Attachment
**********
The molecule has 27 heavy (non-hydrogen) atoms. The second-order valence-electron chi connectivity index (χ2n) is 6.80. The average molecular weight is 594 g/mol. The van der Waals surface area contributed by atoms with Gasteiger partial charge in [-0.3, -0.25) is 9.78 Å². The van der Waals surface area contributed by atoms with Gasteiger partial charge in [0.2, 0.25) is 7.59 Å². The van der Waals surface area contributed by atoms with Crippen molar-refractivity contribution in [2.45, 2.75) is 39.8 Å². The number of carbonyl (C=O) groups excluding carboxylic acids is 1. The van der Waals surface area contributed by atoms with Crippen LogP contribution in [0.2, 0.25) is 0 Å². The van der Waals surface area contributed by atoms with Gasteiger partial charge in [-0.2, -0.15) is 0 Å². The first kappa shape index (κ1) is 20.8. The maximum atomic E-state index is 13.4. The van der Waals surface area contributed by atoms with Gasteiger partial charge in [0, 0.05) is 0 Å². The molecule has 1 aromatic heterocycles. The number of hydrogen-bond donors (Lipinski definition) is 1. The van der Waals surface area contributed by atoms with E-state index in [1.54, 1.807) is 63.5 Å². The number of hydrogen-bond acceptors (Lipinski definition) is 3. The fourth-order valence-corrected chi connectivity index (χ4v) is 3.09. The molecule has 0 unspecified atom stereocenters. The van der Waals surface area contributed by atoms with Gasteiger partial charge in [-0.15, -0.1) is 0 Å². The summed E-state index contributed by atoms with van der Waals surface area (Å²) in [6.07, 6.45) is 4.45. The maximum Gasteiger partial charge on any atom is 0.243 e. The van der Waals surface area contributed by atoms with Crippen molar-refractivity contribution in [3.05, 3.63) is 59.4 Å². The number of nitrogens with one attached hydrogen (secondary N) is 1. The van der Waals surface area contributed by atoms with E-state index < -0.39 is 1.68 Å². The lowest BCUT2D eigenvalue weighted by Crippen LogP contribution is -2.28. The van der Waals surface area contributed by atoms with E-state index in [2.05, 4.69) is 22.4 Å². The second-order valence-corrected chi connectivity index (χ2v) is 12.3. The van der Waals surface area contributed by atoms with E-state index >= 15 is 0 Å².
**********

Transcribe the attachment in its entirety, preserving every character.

The molecule has 27 heavy (non-hydrogen) atoms. The second-order valence-electron chi connectivity index (χ2n) is 6.80. The average molecular weight is 594 g/mol. The van der Waals surface area contributed by atoms with Gasteiger partial charge in [-0.3, -0.25) is 9.78 Å². The van der Waals surface area contributed by atoms with Gasteiger partial charge in [0.2, 0.25) is 7.59 Å². The van der Waals surface area contributed by atoms with Crippen molar-refractivity contribution in [2.45, 2.75) is 39.8 Å². The number of carbonyl (C=O) groups excluding carboxylic acids is 1. The van der Waals surface area contributed by atoms with Crippen LogP contribution in [0.2, 0.25) is 0 Å². The van der Waals surface area contributed by atoms with Gasteiger partial charge in [-0.2, -0.15) is 0 Å². The first kappa shape index (κ1) is 20.8. The maximum atomic E-state index is 13.4. The van der Waals surface area contributed by atoms with Gasteiger partial charge in [0, 0.05) is 0 Å². The molecule has 1 aromatic heterocycles. The number of hydrogen-bond donors (Lipinski definition) is 1. The van der Waals surface area contributed by atoms with E-state index in [1.54, 1.807) is 63.5 Å². The number of hydrogen-bond acceptors (Lipinski definition) is 3. The fourth-order valence-corrected chi connectivity index (χ4v) is 3.09. The molecule has 0 unspecified atom stereocenters. The van der Waals surface area contributed by atoms with Gasteiger partial charge in [-0.15, -0.1) is 0 Å². The summed E-state index contributed by atoms with van der Waals surface area (Å²) in [6.07, 6.45) is 4.45. The maximum Gasteiger partial charge on any atom is 0.243 e. The van der Waals surface area contributed by atoms with Crippen molar-refractivity contribution in [3.05, 3.63) is 59.4 Å². The number of nitrogens with one attached hydrogen (secondary N) is 1. The van der Waals surface area contributed by atoms with E-state index < -0.39 is 1.68 Å². The lowest BCUT2D eigenvalue weighted by Crippen LogP contribution is -2.28. The van der Waals surface area contributed by atoms with E-state index in [2.05, 4.69) is 22.4 Å². The second-order valence-corrected chi connectivity index (χ2v) is 12.3. The van der Waals surface area contributed by atoms with E-state index >= 15 is 0 Å².